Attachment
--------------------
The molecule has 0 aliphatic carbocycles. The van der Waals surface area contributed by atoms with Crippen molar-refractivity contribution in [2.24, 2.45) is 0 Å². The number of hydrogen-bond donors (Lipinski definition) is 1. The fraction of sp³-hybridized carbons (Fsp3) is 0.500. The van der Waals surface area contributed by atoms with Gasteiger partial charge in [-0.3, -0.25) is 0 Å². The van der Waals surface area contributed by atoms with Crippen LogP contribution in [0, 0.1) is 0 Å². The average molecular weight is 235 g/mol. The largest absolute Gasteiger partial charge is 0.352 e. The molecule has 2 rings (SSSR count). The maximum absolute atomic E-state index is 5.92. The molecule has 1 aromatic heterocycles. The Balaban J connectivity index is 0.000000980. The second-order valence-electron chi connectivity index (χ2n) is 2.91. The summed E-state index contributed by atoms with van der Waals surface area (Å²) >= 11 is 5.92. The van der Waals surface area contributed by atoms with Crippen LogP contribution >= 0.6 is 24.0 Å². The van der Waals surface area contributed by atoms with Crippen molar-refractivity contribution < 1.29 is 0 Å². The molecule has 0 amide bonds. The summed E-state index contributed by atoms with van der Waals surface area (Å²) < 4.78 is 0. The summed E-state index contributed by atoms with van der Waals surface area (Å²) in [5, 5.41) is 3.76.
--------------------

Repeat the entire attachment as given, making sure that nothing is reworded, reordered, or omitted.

The molecule has 0 aliphatic carbocycles. The van der Waals surface area contributed by atoms with Crippen molar-refractivity contribution in [2.24, 2.45) is 0 Å². The number of hydrogen-bond donors (Lipinski definition) is 1. The fraction of sp³-hybridized carbons (Fsp3) is 0.500. The van der Waals surface area contributed by atoms with Gasteiger partial charge in [-0.3, -0.25) is 0 Å². The van der Waals surface area contributed by atoms with Crippen LogP contribution in [0, 0.1) is 0 Å². The average molecular weight is 235 g/mol. The largest absolute Gasteiger partial charge is 0.352 e. The molecule has 2 rings (SSSR count). The maximum absolute atomic E-state index is 5.92. The molecule has 1 aromatic heterocycles. The Balaban J connectivity index is 0.000000980. The second-order valence-electron chi connectivity index (χ2n) is 2.91. The summed E-state index contributed by atoms with van der Waals surface area (Å²) >= 11 is 5.92. The van der Waals surface area contributed by atoms with Crippen LogP contribution >= 0.6 is 24.0 Å². The van der Waals surface area contributed by atoms with Crippen molar-refractivity contribution < 1.29 is 0 Å². The molecule has 0 amide bonds. The summed E-state index contributed by atoms with van der Waals surface area (Å²) < 4.78 is 0. The summed E-state index contributed by atoms with van der Waals surface area (Å²) in [5, 5.41) is 3.76.